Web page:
Friday, September 28, 2007

Latest News From Myanmar/Burma

The following is an excerpt from an email written by an NGO worker in Myanmar/Burma this past week.

From Yangon, Myanmar (Burma)

Dear Friends

It is with a heavy, crying heart that I write you from Yangon, Myanmar
(formerly Burma). (Don't worry about myself: I am fine and safe.)

I have just listened to CNN (which we can still receive here - emailing
is now difficult; I hope I'll manage to send this later on tonight)
showing the bloody response of the junta government to crack-down on
peaceful protesters.

Apparently, on Sunday, almost 100,000 people - lead by monks - were on a
protest rally. On Tuesday, the crackdown started. Even though the
killed about 3000 protesters during the crisis in 1988, the people
decided that they will not follow Monday's order of the government to
stop protesting. The non-violent protests of determined and courageous
people continued. On Wednesday, the government's response became more
violent (from the part of the soldiers and police) and today things have
apparently become worse. Several or even many people were killed,
hundreds wounded or/and arrested. All the Buddhist monasteries here are
now being watched over by the Army - the monks are effectively being
locked inside.

The protests started when the government stopped subsidies on fuel which
caused a massive increase in fuel prices (quadruple or even five times I
have been told). Food prices rose as a consequence. For instance, one kg
of rice cost Kyat 500.- in August. Now 1 kg of rice cost Kyat 650.-. One
chicken egg now costs Kyat 100, up from Kyat 25.- last month.
A factory worker earns around Kyat 20'000.- a month. He needs about Kyat
10'000.- per month for rice only (for rice for himself only, not
including his family). In other words, many, many, many people are
starving these days.

A colleague who lives here told me today that these days many
children are being fed rice water only, since the families have run out
of rice and money. Of course, during these days of violence, finding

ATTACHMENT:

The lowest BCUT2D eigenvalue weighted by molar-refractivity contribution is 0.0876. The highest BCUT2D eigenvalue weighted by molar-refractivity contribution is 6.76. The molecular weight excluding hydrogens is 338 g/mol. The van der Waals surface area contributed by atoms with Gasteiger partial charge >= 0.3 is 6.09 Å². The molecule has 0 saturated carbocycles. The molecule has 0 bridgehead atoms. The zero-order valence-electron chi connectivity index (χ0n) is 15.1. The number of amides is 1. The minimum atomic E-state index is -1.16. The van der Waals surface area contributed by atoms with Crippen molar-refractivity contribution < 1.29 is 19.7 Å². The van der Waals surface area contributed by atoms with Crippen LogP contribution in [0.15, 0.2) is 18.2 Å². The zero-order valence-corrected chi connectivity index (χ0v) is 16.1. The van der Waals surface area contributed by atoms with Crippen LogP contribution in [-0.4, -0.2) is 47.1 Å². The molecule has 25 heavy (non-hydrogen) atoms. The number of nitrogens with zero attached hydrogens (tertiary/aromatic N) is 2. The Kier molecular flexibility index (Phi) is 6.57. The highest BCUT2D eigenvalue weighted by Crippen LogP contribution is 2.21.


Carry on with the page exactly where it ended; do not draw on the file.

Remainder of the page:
food is even more difficult. Starvation is increasingly become a fact

Yesterday we were in the new Government capital, a new-born city with
huge beautiful roads (with almost no cars on them) and large buildings
where the various ministries of the government are housed. The government continues to pour in millions of dollars to expand the new capital. The main reason for having a new capital is to be more secure against popular protests that are always strongest in Yangon (formerly Rangoon). The dictatorship junta is extremely rich. They lord over a country that is considered to belong to the three most corrupt and most
oppressive countries in the world.

Thursday, September 27, 2007

I'm leaving for southampton next monday, so things are really starting to speed up here at home. We had a small birthday dinner for my mom tonight, it was good to have the whole immediate family together even if everyone was exhausted like we were.

I passed my drivers theory test today, got one question wrong (I don't know which one, they didn't tell me), but I was happy with that, so I should have my provisional soon enough then.

I've been thinking about loads of things recently, Burma and everything happening there has been on my mind a lot, I listened to a podcast from a conference in which a guy from the simple way community and another guy from camden house were discussing a Christian Ecology in Seattle Pacific University (if you want to listen to it, go to Itunes store and search for "shane claiborne" it's the only free thing that comes up. It's been making me think about the implications of the gospel in challenging the consumeristic nature of our society which is in a quiet marriage with our capitalism. I don't know what the answers are economically, but I know, as the two speakers tried to say, that although the problem is a societal one, it begins with a personal problem, greed and the desire for growth, to consume ever more. It inspires me to want to learn more about community gardening and growing our own food and other supplies.....and/or living on seasonal fruit and vegetables grown locally (not that I eat much fruit). I'm still not sure what I think the answer is. In a rapidly urbanizing world, can we really all grow our own food? With population growth increasing at a phenomenal rate is that sustainable? I really believe that the current system is broken, but I also believe that God can "redeem the city". I'm constantly struck at how in the Christian metanarrative, the opening image is one of a garden while the closing one is of a city, it seems to be the progression of human civilisation, but the city at the end, is a place of justice and dynamic peace, much unlike the cities that we know today.

I'm still thinking, and not acting nearly as much as I should.

Tuesday, September 04, 2007

It's been a hard and long week, and i'm happy to be at home.